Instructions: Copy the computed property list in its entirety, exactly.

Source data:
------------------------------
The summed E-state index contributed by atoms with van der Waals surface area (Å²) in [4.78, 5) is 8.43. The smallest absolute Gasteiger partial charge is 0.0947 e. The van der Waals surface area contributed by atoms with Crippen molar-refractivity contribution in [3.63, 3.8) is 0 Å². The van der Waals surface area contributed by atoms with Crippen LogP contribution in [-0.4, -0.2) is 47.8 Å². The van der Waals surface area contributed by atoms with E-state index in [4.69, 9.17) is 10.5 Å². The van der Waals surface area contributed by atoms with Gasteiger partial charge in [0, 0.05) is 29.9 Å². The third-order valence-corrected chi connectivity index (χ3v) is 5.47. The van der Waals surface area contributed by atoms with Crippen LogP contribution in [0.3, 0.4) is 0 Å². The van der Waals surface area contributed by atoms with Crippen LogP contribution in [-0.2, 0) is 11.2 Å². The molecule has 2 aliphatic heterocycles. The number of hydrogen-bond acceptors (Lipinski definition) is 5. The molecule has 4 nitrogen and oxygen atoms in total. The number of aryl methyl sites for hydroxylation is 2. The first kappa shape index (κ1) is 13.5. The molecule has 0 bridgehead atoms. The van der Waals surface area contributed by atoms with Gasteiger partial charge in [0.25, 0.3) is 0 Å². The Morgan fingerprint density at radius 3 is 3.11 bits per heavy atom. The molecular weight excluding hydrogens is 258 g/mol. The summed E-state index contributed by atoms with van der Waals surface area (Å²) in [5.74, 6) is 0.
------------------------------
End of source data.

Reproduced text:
The summed E-state index contributed by atoms with van der Waals surface area (Å²) in [4.78, 5) is 8.43. The smallest absolute Gasteiger partial charge is 0.0947 e. The van der Waals surface area contributed by atoms with Crippen molar-refractivity contribution in [3.63, 3.8) is 0 Å². The van der Waals surface area contributed by atoms with Crippen LogP contribution in [-0.4, -0.2) is 47.8 Å². The van der Waals surface area contributed by atoms with E-state index in [4.69, 9.17) is 10.5 Å². The van der Waals surface area contributed by atoms with Gasteiger partial charge in [0, 0.05) is 29.9 Å². The third-order valence-corrected chi connectivity index (χ3v) is 5.47. The van der Waals surface area contributed by atoms with Crippen LogP contribution in [0.3, 0.4) is 0 Å². The van der Waals surface area contributed by atoms with Crippen LogP contribution in [-0.2, 0) is 11.2 Å². The molecule has 2 aliphatic heterocycles. The number of hydrogen-bond acceptors (Lipinski definition) is 5. The molecule has 4 nitrogen and oxygen atoms in total. The number of aryl methyl sites for hydroxylation is 2. The first kappa shape index (κ1) is 13.5. The molecule has 0 bridgehead atoms. The van der Waals surface area contributed by atoms with Gasteiger partial charge in [0.25, 0.3) is 0 Å². The Morgan fingerprint density at radius 3 is 3.11 bits per heavy atom. The molecular weight excluding hydrogens is 258 g/mol. The summed E-state index contributed by atoms with van der Waals surface area (Å²) in [5.74, 6) is 0.